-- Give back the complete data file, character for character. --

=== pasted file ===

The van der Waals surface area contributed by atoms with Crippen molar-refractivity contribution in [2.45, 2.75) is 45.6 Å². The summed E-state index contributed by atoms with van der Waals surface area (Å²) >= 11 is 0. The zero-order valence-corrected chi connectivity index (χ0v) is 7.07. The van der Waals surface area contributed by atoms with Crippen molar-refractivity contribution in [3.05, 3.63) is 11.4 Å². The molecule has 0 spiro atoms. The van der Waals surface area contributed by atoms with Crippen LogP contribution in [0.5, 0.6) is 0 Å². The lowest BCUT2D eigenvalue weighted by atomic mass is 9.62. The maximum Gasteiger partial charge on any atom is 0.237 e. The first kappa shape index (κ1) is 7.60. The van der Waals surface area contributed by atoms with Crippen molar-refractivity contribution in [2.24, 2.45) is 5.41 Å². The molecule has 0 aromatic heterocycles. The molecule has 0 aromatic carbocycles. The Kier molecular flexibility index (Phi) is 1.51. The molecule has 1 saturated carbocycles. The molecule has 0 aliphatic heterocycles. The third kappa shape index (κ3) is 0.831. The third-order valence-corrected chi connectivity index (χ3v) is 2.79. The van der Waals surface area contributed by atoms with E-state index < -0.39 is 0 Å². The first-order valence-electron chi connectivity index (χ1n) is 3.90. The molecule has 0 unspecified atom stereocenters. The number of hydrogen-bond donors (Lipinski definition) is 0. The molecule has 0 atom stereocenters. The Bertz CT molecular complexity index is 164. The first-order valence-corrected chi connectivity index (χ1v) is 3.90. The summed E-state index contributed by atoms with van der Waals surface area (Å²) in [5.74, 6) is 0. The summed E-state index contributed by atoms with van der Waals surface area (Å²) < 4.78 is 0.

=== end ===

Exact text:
The van der Waals surface area contributed by atoms with Crippen molar-refractivity contribution in [2.45, 2.75) is 45.6 Å². The summed E-state index contributed by atoms with van der Waals surface area (Å²) >= 11 is 0. The zero-order valence-corrected chi connectivity index (χ0v) is 7.07. The van der Waals surface area contributed by atoms with Crippen molar-refractivity contribution in [3.05, 3.63) is 11.4 Å². The molecule has 0 spiro atoms. The van der Waals surface area contributed by atoms with Crippen LogP contribution in [0.5, 0.6) is 0 Å². The lowest BCUT2D eigenvalue weighted by atomic mass is 9.62. The maximum Gasteiger partial charge on any atom is 0.237 e. The first kappa shape index (κ1) is 7.60. The van der Waals surface area contributed by atoms with Crippen molar-refractivity contribution in [2.24, 2.45) is 5.41 Å². The molecule has 0 aromatic heterocycles. The molecule has 0 aromatic carbocycles. The Kier molecular flexibility index (Phi) is 1.51. The molecule has 1 saturated carbocycles. The molecule has 0 aliphatic heterocycles. The third kappa shape index (κ3) is 0.831. The third-order valence-corrected chi connectivity index (χ3v) is 2.79. The van der Waals surface area contributed by atoms with E-state index < -0.39 is 0 Å². The first-order valence-electron chi connectivity index (χ1n) is 3.90. The molecule has 0 unspecified atom stereocenters. The number of hydrogen-bond donors (Lipinski definition) is 0. The molecule has 0 atom stereocenters. The Bertz CT molecular complexity index is 164. The first-order valence-corrected chi connectivity index (χ1v) is 3.90. The summed E-state index contributed by atoms with van der Waals surface area (Å²) in [5.74, 6) is 0. The summed E-state index contributed by atoms with van der Waals surface area (Å²) < 4.78 is 0.